A Personal View of "The Communist Manifesto"
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This paper discusses how "The Communist Manifesto", written in 1848 by Karl Marx and Frederick Engels, describes the history of all societies, as the source stemming from socio- economic class conflicts. In particular, the paper examines its main ideas and their applicability to modern society such as property, tax and inheritance and provides the author's own personal opinion. The paper concludes that there are definitely ideals drawn from "The Communist Manifesto" that are pertinent today.
From the Paper:"Marx and Engels develop a set of rules, almost like what we consider nowadays to be
the Ten Commandments, for an "advanced country" to follow. The main ideas are that individual or private inheritance, graduated income tax, and progressive tax, are abolished. Also, all members of a society share an equal obligation to work, and that a combination of agriculture and manufacturing industries are necessary for a functioning society. I feel that the equal obligation of all to work is one of the most effective rules set forth in The Communist Manifesto. In order for a society to prosper, this idea must be established. Today, it is the work of a select few that seems to hold the country together, and it should be all members of the society that accomplishes this task. Imagine how much our society could advance if everyone shared in equal work. Since history as never had a society like this, it is hard to fully comprehend how it would develop and prosper."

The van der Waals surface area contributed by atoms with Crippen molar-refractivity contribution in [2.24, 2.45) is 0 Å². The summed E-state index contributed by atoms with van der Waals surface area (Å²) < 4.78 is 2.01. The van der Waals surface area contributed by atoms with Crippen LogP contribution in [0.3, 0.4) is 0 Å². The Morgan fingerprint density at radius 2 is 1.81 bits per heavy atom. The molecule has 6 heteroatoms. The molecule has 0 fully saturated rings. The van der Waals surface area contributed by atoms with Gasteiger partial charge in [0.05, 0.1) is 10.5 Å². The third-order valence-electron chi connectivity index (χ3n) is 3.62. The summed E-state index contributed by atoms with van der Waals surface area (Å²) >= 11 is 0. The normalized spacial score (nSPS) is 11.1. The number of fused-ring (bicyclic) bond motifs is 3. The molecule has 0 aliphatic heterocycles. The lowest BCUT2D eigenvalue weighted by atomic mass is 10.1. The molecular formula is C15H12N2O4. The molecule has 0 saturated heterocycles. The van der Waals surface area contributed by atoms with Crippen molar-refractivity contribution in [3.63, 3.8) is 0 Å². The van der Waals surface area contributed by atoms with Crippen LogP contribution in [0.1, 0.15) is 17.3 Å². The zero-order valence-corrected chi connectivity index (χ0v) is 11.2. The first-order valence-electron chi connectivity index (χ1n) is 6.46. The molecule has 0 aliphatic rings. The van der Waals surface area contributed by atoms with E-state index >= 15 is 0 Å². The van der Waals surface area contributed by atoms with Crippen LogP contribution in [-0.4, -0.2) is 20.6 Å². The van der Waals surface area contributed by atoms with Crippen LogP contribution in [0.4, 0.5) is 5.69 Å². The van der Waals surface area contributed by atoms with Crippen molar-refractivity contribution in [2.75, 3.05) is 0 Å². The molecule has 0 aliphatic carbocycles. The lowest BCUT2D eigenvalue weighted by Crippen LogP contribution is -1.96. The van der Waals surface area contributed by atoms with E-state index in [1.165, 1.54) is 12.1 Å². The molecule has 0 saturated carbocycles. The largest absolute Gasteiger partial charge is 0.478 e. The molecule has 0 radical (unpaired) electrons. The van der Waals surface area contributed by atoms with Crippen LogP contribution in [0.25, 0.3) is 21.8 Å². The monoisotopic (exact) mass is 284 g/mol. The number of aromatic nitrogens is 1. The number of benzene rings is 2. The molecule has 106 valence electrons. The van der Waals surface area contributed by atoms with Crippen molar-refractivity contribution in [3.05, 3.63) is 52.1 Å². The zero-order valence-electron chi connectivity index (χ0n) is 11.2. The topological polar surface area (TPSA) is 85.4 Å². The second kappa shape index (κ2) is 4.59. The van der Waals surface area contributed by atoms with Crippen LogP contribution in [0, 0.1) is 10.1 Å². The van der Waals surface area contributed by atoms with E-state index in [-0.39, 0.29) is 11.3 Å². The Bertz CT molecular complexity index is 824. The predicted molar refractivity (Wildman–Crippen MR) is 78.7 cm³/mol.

Sample of Sources Used:
- Marx, Karl and Engels, Friedrich (1848). The Communist Manifesto.
Cite this Book Review:
A Personal View of "The Communist Manifesto" (2011, November 03) Retrieved October 21, 2020, from https://www.academon.com/book-review/a-personal-view-of-the-communist-manifesto-148708/
"A Personal View of "The Communist Manifesto"" 03 November 2011. Web. 21 October. 2020. <https://www.academon.com/book-review/a-personal-view-of-the-communist-manifesto-148708/>